The first question is: What, exactly, is a WLB policy? My company has decided that WLB policies primarily deal with time off (okay) and gym memberships (not so much). HR gathered all the WLB policies and sent them out to the group. There is a total of 14. I found that two of them were no longer applicable (one was about a bonus day off we got last year and one was for a Sprint discount that expired. In 2008.) There were three about specific gym memberships, and the rest were about things like sick time, paternity leave, etc.

The HR rep shows up to these meetings and assures us that there is flexibility within the policies. Really? The sick leave policy is so specific, it reads almost like a joke. If you are sick, you need to call in and talk to your supervisor within 30 minutes of the start of the day (no, that's not exactly defined. The start of your day or your supervisor's? It's not clear, but it is 30 minutes, dammit!) No, you can't email and you can't leave a message. No, you can't have someone else call for you. This is spelled out very clearly in the policy. Technically, if you email your boss that you've been throwing up all night and won't be in, not only are you breaking the policy, but if your boss accepts this, s/he is also ignoring policy. And HR sort of stating that they can be flexible at some small group meeting doesn't exactly erase this.

Another thing: how is a gym membership WLB? It's a health benefit, sure. But the issue I have is that it is a membership to a specific gym. I applaud any company to acknowledges that people want to do more than work. But shouldn't they be funding everyone's hobbies? If you are demanding that people get in shape, then they should be paying for at-home exercise equipment, new tennis shoes, Weight Watcher's membership, any of that. It's not like they keep track of your visits to the gym. Not only that, you have to join certain gyms. If you have a gym a block away from you and it isn't in our policy, too bad. You have to pay for it on your own. So much for flexibility.

I suppose the good news is that there is so far to go here, it should be easy. I just hope that we're allowed to do something. That this committee isn't just for show.

Tuesday, May 10, 2011

Work-Life Balance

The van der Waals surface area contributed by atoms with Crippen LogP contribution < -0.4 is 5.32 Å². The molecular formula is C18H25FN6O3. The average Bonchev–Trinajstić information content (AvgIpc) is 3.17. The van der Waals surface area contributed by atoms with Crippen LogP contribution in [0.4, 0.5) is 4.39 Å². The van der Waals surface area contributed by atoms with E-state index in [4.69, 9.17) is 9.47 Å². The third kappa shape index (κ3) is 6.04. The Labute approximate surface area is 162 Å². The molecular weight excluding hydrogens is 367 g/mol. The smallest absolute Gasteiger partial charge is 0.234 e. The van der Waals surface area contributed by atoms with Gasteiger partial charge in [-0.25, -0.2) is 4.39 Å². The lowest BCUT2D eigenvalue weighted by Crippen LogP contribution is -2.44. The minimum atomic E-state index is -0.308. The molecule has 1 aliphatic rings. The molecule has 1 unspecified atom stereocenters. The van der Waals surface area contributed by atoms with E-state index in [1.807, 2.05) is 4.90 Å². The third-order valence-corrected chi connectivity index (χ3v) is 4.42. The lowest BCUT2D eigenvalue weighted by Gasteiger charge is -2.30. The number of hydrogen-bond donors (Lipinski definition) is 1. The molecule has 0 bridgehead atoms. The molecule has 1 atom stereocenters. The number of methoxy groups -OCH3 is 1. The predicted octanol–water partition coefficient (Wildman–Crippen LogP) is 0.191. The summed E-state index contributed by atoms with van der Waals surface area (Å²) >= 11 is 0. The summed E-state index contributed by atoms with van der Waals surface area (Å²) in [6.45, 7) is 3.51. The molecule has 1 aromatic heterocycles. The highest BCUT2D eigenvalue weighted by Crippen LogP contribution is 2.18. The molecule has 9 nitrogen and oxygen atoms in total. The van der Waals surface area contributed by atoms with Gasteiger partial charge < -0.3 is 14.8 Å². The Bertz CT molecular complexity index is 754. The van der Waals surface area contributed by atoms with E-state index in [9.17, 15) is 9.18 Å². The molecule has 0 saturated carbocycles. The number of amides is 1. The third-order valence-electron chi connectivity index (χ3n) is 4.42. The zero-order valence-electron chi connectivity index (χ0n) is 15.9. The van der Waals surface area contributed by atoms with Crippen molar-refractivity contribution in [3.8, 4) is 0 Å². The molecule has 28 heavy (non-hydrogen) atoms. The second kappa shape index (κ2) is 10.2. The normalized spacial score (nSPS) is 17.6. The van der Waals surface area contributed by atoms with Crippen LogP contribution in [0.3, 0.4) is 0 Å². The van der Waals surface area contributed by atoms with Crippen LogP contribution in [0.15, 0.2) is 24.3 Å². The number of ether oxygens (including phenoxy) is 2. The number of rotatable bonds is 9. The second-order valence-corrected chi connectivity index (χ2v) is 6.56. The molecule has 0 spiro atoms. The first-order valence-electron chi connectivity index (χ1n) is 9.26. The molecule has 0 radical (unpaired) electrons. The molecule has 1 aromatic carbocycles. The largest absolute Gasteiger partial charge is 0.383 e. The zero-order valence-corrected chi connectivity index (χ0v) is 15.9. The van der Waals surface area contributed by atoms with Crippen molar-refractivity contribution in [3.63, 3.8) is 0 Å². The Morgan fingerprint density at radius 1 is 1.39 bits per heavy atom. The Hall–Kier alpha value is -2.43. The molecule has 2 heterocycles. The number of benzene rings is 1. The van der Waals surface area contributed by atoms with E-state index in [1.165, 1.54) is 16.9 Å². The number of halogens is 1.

This will be the first in a series of posts, just as a warning to those of you expecting the usual stuff about "American Idol."

I have recently joined/been recruited to be part of a work-life balance (WLB) group. Here's what happened: they did some surveys at my place of work and the one thing that came back is that our WLB is not good. I don't think my place of work is that unusual in that most of us think we're overworked and want more time for our lives. And, as all typical corporate-type places like to do, they formed committees, and I got to be a part of one.

The first thing that's obvious about WLB is that everyone has different needs and wants. This makes companies crazy because what they want most of all is for us to all want the exact same thing. They want the easy fix. "Free soup on Tuesday!" "Yay!" The good news is that when you boil it down, most workers want more time off, a better working environment, more flexibility, and less work. The bad news is that companies don't really want to give that to them.

Being on this committee has gotten me to think about what I want. How would I get more balance? How much time off is reasonable; how much time off is crossing into slacker territory? Free coffee is nice, but should I get snotty if it's not Starbucks? What kind of perks help my WLB and which ones are just kind of nice?

If you ran a company, what would you do to give your employees WLB? Should this even be a question? Maybe it's better for a company to just lay down the law and say "suck it" to their employees. As long as people are still looking for jobs, maybe that's the better strategy.

Monday, May 9, 2011

Mother, may I?

Let's pretend you meet someone: maybe at a party, maybe at work. Let's say you start talking about this and that, and you find out they didn't go to college. Would you start saying things like "Why wouldn't you go to college? You seem smart enough?" Would you wonder about their financial situation or if they could cut it. Perhaps you might think some of these things, but you wouldn't say them out loud. You wouldn't be that rude. If later in the conversation, they commented on something, you wouldn't dismiss them with a "oh, you've never been to college; you wouldn't understand." And yet, people feel they can act this way towards people who haven't been parents.

For some reason, plenty of folks think that commenting on someone's status as a parent is fair game. I take that back: commenting about the fact that someone isn't a a parent is fair game. You'd never say to someone, "You're a parent? Good Lord, that must be some sort of train wreck!" And the assumption seems to be that everyone who chooses to be a parent must be amazing at it, and, frankly, I can't think of anything that everyone is good at.